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#19 foam

 
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Posted 05 July 2013 - 04:31 AM

I had a bit more of a read about this the other day and apparently Kimura's disease comes with an increased amount of mast cells. One case was successfully treated with prankulast, I already knew that. I have been offered Singulair/ montelukast by my doctor before but haven't actually tried it yet.

 

I'm surprised more people aren't going down the long term cetirzine route that I've taken, it works for asthma or any other IgE allergy/hypersensitivity in the long run, sure it takes weeks/months but it's pretty safe and hasn't done me any harm in the 7 months I've been taking it daily. It's certainly knocked the stuffing out of my IgE levels. It's a pretty cheap and effective cure for asthma or pet danger type problems it really should be used more for that


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#20 Larapiz

 
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Posted 05 July 2013 - 10:24 AM

:o   my neice has food allergies - why isn't her doctor suggesting this ???  isn't this still pretty experimental?  plus, it looks like the potential side effects outweigh the benefits.  you are pretty much dogging this subject...  are you sure this is the appropriate place to post very confusing theories.

Cromolyn is used for food allergies, it's not my personal theory. 

What I was saying is that cromolyn also helps for my food reactions - suggesting that they are triggered by mast cells, just like classical food allergies.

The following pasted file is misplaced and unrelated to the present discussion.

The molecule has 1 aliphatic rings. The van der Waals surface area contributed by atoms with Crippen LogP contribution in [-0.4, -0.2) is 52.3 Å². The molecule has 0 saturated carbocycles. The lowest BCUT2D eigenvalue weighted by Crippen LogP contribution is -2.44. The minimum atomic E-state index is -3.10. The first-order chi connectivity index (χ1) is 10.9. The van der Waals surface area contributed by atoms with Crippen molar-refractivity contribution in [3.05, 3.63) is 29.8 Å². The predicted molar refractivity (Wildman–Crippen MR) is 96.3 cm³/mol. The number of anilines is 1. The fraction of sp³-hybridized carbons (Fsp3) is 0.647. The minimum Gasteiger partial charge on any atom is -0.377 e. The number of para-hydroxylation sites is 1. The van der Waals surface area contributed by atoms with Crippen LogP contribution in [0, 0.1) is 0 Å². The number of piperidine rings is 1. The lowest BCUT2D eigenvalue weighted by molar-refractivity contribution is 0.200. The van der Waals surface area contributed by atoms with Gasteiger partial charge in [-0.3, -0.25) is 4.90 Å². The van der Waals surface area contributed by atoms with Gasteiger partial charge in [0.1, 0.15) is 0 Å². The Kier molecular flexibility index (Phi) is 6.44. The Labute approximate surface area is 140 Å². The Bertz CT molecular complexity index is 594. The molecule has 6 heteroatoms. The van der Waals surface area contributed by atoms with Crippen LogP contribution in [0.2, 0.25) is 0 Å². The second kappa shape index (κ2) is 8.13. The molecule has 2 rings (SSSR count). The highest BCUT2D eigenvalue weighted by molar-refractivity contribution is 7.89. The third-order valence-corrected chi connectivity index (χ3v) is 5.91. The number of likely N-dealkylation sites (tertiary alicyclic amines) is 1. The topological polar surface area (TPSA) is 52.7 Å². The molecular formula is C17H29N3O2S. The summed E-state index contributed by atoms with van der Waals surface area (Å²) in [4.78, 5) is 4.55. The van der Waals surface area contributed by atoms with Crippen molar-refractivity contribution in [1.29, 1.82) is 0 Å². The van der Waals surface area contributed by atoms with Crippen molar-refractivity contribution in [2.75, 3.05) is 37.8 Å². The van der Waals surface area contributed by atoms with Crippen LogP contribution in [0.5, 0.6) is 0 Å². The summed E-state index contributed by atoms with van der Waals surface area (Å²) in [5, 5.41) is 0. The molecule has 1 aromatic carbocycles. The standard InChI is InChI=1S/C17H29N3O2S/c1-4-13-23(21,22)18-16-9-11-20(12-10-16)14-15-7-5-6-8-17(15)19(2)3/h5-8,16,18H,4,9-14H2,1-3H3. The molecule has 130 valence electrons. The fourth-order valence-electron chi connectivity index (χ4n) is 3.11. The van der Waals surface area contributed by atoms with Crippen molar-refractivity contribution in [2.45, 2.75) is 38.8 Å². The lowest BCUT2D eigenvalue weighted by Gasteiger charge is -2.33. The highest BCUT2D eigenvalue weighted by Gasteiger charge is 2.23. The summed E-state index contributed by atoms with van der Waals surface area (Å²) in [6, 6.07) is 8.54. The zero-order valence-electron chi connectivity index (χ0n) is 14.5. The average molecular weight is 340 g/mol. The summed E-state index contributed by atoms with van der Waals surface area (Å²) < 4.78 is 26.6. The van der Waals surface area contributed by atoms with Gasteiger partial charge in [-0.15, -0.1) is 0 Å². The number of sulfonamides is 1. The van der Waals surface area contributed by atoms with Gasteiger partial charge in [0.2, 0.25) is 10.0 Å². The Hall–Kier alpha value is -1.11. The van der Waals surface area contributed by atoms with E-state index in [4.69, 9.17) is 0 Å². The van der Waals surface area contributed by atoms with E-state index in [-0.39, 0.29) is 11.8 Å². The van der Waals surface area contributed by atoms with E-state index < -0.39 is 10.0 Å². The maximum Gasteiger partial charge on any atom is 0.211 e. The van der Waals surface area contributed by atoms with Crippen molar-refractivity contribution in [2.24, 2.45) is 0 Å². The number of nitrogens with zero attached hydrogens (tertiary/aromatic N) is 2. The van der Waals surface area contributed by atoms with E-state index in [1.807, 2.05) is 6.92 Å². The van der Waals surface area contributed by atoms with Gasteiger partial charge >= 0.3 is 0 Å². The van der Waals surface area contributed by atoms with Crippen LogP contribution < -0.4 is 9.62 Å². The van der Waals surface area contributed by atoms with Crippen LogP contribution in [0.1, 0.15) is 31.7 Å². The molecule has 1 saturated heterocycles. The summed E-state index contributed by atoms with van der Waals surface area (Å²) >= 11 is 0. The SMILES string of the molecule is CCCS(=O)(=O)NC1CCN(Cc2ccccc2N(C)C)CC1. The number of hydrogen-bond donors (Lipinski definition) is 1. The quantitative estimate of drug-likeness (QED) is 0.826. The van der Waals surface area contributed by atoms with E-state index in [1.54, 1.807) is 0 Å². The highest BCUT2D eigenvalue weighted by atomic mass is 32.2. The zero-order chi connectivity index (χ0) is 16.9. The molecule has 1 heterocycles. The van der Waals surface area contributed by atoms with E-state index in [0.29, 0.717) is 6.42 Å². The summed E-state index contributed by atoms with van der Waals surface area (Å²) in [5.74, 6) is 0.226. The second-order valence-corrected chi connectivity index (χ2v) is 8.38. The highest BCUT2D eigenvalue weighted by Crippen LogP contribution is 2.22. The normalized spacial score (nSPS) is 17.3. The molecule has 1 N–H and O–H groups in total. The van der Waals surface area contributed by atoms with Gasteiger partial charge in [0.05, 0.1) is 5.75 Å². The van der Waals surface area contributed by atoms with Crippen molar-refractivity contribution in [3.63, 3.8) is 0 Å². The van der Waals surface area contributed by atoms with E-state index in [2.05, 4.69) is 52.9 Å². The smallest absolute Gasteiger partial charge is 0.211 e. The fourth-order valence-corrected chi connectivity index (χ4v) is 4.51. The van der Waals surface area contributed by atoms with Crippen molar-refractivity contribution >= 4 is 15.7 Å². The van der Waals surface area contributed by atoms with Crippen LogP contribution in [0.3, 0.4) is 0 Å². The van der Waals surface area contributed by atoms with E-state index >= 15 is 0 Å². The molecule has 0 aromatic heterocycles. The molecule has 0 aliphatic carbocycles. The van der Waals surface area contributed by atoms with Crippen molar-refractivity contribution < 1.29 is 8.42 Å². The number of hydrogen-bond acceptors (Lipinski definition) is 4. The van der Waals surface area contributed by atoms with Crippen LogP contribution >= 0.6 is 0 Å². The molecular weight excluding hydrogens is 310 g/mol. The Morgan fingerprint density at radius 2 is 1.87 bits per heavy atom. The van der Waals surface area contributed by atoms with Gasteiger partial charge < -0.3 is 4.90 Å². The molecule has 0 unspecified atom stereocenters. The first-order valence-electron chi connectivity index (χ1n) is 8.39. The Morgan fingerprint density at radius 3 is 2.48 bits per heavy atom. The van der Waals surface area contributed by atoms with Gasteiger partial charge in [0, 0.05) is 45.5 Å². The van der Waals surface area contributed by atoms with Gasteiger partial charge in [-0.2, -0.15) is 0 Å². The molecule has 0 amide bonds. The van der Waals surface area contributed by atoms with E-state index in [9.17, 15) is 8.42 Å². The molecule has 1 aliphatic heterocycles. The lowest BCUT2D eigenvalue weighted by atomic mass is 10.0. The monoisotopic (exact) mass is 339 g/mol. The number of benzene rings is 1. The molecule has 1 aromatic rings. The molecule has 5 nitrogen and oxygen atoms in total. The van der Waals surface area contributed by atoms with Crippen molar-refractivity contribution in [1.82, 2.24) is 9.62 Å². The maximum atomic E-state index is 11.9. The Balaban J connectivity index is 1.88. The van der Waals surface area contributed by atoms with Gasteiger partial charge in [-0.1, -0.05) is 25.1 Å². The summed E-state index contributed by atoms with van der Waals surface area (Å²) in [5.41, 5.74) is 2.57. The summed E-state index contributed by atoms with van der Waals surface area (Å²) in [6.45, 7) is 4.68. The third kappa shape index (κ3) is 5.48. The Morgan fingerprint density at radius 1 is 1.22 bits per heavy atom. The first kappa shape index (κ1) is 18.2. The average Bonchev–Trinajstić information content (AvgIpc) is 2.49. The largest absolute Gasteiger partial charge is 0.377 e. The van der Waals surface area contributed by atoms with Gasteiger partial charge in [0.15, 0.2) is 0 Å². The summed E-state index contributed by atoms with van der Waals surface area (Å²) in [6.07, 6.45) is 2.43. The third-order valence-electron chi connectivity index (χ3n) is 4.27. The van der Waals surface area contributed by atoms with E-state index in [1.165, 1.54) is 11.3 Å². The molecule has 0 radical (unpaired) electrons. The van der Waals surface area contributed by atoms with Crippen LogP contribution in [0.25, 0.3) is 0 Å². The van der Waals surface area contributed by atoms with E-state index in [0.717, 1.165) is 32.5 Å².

I think the reason it isn't used more often is that the brand-name version, Gastrocrom, is VERY expensive, like $65 / day.

I posted this because I found a source for cromolyn, the same dose, for $129/month.  I get it in powder form and I mix it with water. 

You could suggest this to your niece, tell her it's possible to get cromolyn inexpensively from a compounding pharmacy. 


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#21 notme!

 
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Posted 05 July 2013 - 11:20 AM

Cromolyn is used for food allergies, it's not my personal theory. 

What I was saying is that cromolyn also helps for my food reactions - suggesting that they are triggered by mast cells, just like classical food allergies. 

I think the reason it isn't used more often is that the brand-name version, Gastrocrom, is VERY expensive, like $65 / day.

I posted this because I found a source for cromolyn, the same dose, for $129/month.  I get it in powder form and I mix it with water. 

You could suggest this to your niece, tell her it's possible to get cromolyn inexpensively from a compounding pharmacy. 

or, she could just not eat nuts.  for free :)   lolz

 

i think you have thoroughly covered this subject - thank you for all the info for all that are interested it's nice of you to take the time and concern.  

 

thanks again for your reply and have a pleasant day!  :)


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arlene

misdiagnosed for 25 years!
just as i was getting my affairs in order to die of malnutrition...
gluten free 7/2010
blood test negative
celiac confirmed by endoscopy 9/2010

 

only YOU can prevent forest fires - smokey t. bear

 

have a nice day :)

Celiac.com - Celiac Disease Board Moderator


#22 foam

 
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Posted 05 July 2013 - 01:37 PM

Larapiz, did you ever try Ketotifen? it's not available here but I've ordered some online, I've read it's been used to heal leaky gut by some experimental doctors in the past. Also an excellent mast cell stabilizer 


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#23 Larapiz

 
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Posted 05 July 2013 - 02:34 PM

Larapiz, did you ever try Ketotifen? it's not available here but I've ordered some online, I've read it's been used to heal leaky gut by some experimental doctors in the past. Also an excellent mast cell stabilizer